In Nigeria, for instance, the major challenge going forward is not necessarily getting more oil, although that may help if the oil revenue is used more responsibly, but how to use the oil revenue to lay a foundation for sustainable growth in non-oil sectors. With the idea already being muted of a Nigeria without oil, there is really no time to waste on this.

One of the key players in the Ghanaian financial sector at that time was Databank Group, an investment bank established by two gentlemen, Ken Ofori-Atta and Keli Gadzekpo. Ofori-Atta was the executive chairman, a position he held until about 2012 when he resigned. His co-founder, Gadzekpo,, took over as the CEO until he resigned in 2014. 

Today, Ofori-Atta is Ghana’s Minister of Finance and Economic Planning, on whose shoulders the country’s economic fortunes rest. At some point last week, the situation in Ghana was quite confusing. Some reports indicated that the country’s foreign reserves had fallen to just $3bn, while others gave a different figure of about $7.7bn, a figure supported by Razia Khan, the Chief Economist, Africa and the Middle East, for Standard Chartered Bank.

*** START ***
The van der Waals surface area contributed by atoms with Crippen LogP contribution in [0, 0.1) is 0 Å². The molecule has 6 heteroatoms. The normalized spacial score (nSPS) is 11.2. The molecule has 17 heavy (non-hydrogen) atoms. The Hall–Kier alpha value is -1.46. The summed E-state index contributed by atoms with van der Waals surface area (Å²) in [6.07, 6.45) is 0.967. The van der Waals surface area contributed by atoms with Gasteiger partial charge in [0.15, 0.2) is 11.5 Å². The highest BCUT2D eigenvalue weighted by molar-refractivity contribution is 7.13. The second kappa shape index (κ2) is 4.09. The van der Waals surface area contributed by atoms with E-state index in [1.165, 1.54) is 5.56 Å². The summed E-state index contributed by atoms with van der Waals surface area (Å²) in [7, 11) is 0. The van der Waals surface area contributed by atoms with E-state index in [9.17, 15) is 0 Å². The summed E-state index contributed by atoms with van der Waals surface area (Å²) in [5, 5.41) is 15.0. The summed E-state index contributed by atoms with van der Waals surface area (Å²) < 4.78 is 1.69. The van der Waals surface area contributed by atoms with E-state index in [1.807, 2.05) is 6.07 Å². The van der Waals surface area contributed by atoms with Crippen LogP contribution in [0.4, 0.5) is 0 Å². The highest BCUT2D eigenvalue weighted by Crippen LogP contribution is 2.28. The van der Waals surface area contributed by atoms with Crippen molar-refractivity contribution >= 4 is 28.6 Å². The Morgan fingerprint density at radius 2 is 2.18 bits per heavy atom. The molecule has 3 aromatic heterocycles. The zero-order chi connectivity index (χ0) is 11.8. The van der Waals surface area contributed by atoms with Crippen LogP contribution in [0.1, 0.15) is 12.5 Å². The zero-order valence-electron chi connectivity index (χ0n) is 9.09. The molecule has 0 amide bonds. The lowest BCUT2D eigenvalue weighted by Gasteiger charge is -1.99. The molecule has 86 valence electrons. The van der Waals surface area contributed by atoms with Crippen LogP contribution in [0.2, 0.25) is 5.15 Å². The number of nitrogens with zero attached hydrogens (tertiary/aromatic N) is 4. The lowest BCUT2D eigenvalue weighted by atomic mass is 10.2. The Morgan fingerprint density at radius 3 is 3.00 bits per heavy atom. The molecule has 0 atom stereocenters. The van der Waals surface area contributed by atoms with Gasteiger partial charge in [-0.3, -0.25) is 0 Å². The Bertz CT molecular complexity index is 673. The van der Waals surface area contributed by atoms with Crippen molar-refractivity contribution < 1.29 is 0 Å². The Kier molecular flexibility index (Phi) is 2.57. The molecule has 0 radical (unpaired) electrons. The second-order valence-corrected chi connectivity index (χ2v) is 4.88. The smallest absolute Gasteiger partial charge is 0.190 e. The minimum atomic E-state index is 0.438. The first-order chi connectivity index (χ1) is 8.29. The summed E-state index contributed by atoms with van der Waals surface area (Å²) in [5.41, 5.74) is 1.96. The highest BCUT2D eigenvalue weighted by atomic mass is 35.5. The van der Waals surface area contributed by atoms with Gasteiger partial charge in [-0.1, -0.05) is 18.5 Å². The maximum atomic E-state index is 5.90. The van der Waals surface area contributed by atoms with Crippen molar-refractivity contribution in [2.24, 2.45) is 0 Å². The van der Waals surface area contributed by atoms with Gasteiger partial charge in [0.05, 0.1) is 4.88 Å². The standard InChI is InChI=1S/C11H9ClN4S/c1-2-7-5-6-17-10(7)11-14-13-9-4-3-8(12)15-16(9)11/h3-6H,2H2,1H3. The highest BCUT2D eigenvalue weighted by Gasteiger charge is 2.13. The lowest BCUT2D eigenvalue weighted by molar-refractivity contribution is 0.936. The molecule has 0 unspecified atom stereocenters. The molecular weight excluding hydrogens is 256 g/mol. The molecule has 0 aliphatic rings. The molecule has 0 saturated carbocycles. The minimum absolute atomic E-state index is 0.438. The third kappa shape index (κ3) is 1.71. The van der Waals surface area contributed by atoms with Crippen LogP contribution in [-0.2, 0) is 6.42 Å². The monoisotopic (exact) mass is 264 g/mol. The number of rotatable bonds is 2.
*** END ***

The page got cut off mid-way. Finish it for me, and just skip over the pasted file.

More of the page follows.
Ghana’s Eurobonds represent the current state of the economy, as they clearly indicate investors’ loss of appetite for the country’s assets. On Monday, July 25, 2022, Ghana’s bonds all ended in the red, with all of them continuing their losing string. The country’s 6.375 per cent Eurobond due in February, 2027, ended that day with a bid yield (what investors want to be paid to buy or hold) of 28.36 per cent and a price of just $53.5, while sellers asked for a yield of 27.30 per cent.

This trend continued on Tuesday, with the February, 2027, Eurobond ending with a yield of nearly 30 per cent (29.67 per cent). This shows how precarious the country’s situation has become. 

Therefore, it will take tough homemade measures to put the economy back on a growth trajectory. Ghanaians must brace up for this.